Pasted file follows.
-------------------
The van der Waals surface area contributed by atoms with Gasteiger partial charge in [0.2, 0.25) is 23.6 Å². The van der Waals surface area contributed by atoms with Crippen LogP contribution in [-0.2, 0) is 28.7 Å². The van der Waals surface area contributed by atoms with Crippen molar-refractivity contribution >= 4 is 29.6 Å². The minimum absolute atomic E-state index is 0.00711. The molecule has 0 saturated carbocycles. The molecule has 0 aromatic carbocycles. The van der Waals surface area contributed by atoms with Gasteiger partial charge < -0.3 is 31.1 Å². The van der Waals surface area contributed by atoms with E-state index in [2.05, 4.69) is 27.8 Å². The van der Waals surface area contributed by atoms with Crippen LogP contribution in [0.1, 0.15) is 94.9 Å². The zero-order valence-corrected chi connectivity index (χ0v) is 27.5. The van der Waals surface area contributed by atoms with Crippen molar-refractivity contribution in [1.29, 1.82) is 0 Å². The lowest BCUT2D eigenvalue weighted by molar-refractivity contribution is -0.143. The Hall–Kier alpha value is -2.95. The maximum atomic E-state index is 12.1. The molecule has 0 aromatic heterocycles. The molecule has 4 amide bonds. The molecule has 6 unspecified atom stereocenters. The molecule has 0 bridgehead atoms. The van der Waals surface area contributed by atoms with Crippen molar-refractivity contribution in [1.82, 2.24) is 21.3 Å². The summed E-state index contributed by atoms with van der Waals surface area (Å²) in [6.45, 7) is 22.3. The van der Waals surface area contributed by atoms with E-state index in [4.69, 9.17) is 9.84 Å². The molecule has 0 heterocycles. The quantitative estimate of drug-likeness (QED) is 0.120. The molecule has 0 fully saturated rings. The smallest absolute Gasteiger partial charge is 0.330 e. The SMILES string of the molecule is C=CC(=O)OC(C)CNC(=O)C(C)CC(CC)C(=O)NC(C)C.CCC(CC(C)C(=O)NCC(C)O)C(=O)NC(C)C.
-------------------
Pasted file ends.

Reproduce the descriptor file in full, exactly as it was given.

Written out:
The van der Waals surface area contributed by atoms with Gasteiger partial charge in [0.2, 0.25) is 23.6 Å². The van der Waals surface area contributed by atoms with Crippen LogP contribution in [-0.2, 0) is 28.7 Å². The van der Waals surface area contributed by atoms with Crippen molar-refractivity contribution >= 4 is 29.6 Å². The minimum absolute atomic E-state index is 0.00711. The molecule has 0 saturated carbocycles. The molecule has 0 aromatic carbocycles. The van der Waals surface area contributed by atoms with Gasteiger partial charge < -0.3 is 31.1 Å². The van der Waals surface area contributed by atoms with E-state index in [2.05, 4.69) is 27.8 Å². The van der Waals surface area contributed by atoms with Crippen LogP contribution in [0.1, 0.15) is 94.9 Å². The zero-order valence-corrected chi connectivity index (χ0v) is 27.5. The van der Waals surface area contributed by atoms with Crippen molar-refractivity contribution in [1.29, 1.82) is 0 Å². The lowest BCUT2D eigenvalue weighted by molar-refractivity contribution is -0.143. The Hall–Kier alpha value is -2.95. The maximum atomic E-state index is 12.1. The molecule has 0 aromatic heterocycles. The molecule has 4 amide bonds. The molecule has 6 unspecified atom stereocenters. The molecule has 0 bridgehead atoms. The van der Waals surface area contributed by atoms with Crippen molar-refractivity contribution in [1.82, 2.24) is 21.3 Å². The summed E-state index contributed by atoms with van der Waals surface area (Å²) in [6.45, 7) is 22.3. The van der Waals surface area contributed by atoms with E-state index in [4.69, 9.17) is 9.84 Å². The molecule has 0 heterocycles. The quantitative estimate of drug-likeness (QED) is 0.120. The molecule has 0 fully saturated rings. The smallest absolute Gasteiger partial charge is 0.330 e. The SMILES string of the molecule is C=CC(=O)OC(C)CNC(=O)C(C)CC(CC)C(=O)NC(C)C.CCC(CC(C)C(=O)NCC(C)O)C(=O)NC(C)C.